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Friday, March 1, 2024
The Observer

‘You can tell they care about the animals’: Students welcome South Bend’s first cat cafe

It might be called The Cat Lady Cafe, but Kim Sult — owner, founder and “purr-resident” of South Bend’s first cat cafe — is anything but crazy. She wasn’t sure of that, though, until she announced her intention to open the cafe on Facebook in January 2022. 

“I wanted to kind of gauge the interest because, ‘Am I crazy for doing this? Is anybody going to want to come?’” she said.

But to her delight, people’s interest was piqued. 

“It was one of those moments where it’s like, ‘OK, I guess this really is going to happen,’” Sult said with a laugh.

Located on East Colfax Ave., The Cat Lady Cafe opened its doors to the South Bend community on March 28. Decked out in purple furniture and serving coffee and baked goods, the cafe offers visitors the chance to mingle with local shelter cats in partnership with the Humane Society of St. Joseph County. Every cat is available for adoption. 

While cat cafes gained popularity in Japan a decade ago, Sult got the idea for hers when she visited one in London in 2017. 

“I had not really heard a whole lot about them,” she said. “But I was thinking when I was there, ‘Wow, we really need one of these in the area.’”

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Aidan O'Malley | The Observer
Cats Dorothy and Everglade groom each other in the window of The Cat Lady Cafe in downtown South Bend.


A longtime resident of Michiana, it took a few years (and the COVID pandemic) for Sult to pull the trigger and bring a cat cafe home.

“When the pandemic came, I was downsized from a nonprofit event job,” she said. “I came back from London and put it on the vision board and it kind of sat there for a while ... Now things [had] slowed down, I [could] take the time to focus on it.”

Sult is no stranger to animal welfare and rescue; she has served on the Humane Society’s board of directors since 2009 and has volunteered there for 15 years, forging connections that would become essential in bringing a cat cafe to life.

Adoption, Sult said, is the “overhead” goal of the partnership.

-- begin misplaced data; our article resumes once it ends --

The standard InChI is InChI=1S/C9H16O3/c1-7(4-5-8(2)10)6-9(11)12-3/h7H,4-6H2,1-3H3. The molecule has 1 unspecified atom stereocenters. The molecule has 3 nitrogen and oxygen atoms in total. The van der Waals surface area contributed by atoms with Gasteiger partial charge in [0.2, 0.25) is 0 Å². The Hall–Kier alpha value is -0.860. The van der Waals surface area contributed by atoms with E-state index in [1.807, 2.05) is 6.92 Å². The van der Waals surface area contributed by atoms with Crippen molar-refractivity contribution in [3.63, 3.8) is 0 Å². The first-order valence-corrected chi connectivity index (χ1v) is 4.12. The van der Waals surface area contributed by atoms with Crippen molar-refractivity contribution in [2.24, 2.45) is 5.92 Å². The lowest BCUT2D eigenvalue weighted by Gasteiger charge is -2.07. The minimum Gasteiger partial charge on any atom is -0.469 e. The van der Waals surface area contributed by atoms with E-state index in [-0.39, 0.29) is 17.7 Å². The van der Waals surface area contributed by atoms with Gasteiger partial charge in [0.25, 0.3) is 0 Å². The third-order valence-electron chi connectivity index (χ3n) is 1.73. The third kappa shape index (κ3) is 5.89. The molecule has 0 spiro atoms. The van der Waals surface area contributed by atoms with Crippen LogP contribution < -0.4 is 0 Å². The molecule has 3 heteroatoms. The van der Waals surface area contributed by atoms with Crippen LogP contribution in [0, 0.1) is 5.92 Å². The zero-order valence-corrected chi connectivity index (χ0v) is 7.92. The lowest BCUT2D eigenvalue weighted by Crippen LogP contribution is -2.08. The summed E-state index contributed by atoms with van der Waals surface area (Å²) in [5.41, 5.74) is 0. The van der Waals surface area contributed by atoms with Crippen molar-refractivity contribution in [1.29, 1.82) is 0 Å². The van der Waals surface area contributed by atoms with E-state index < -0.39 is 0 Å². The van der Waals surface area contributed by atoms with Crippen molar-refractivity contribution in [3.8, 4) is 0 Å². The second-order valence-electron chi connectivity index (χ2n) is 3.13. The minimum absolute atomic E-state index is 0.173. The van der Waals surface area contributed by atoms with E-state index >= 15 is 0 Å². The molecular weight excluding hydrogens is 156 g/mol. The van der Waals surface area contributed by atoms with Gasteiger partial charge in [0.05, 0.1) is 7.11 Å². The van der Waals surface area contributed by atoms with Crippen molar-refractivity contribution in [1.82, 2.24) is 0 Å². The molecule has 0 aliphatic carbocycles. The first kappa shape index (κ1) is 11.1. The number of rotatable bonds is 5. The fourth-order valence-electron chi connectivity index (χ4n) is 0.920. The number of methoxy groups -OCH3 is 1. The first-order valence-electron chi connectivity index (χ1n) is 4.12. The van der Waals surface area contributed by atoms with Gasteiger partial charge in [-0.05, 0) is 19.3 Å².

“[The Humane Society] handles the adoption process,” she said. “We’re kind of in the middle, bringing the cats and the people together.”

Visitors can register for one-hour time slots on the cafe’s website, during which they can eat, drink and play with a rotating cast of friendly felines. It all depends on who’s been adopted. In less than three weeks since its official opening, five cats have already found “fur-ever" homes.

Sult said if adoptions continue, there may be a need to partner with other local rescue organizations.

“We get booked quickly,” she added. “The weeks have been busy.”

In particular, Sult welcomes students of the tri-campus community to stop by for a snack or study break. After all, the cafe was born, in part, by her enrollment in Saint Mary’s SPARK Business Accelerator, a component of the College’s Women’s Entrepreneurship Initiative. 

“It was an intense, 10-week program,” Sult said. “It really helped lay the groundwork for this business.”

She especially expressed her gratitude for the other women who developed small businesses alongside her as part of the program.

“It was a group of 25 cheerleaders, really,” Sult said, “cheering you on.”

Cheering on The Cat Lady Cafe, in turn, are its patrons — including many students.

Notre Dame senior Dina Paul said a teaching assistant for professor Dana Moss’ “Health and Disability Justice” class put the cafe on her radar, so she went with her friends on Wednesday afternoon. 

“We have something like this at home but as more of a coffee shop, so I really like that it’s totally cat-oriented,” senior Patrick Gerard said. 

“You can tell they care about the animals,” senior Olivia Baumberger added.

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Edward the Cat takes a nap on a comfy green chair at The Cat Lady Cafe in downtown South Bend.


For her part, Sult says the cafe is designed to benefit the cats beyond just adoptions.

“A lot of people say, ‘Do they stay here overnight? Do they go in a cage at night?’ I say, ‘No, they stay here at night and they are free roaming,’” she said. “They’re interacting with people most of the day, getting their naps in the sunshine when we’ve got sunny weather. It’s a great environment for the cats.”

Sult also hopes it’s a great environment for people, too.

“The comment has all been the same: ‘This is so therapeutic for me,’” she said. “For students during stressful times, or missing their pets at home or just needing a break from everything that’s going on, coming to hang with cats for an hour, people leave a little refreshed.”

Still, Sult denies the “crazy cat lady” allegations.

“People will ask me how many cats I have at home. I just have one!” she said. “But they’re easy and they’re fun. Cat people, we’re a little quirky, and we own that. We like it. We own that title.”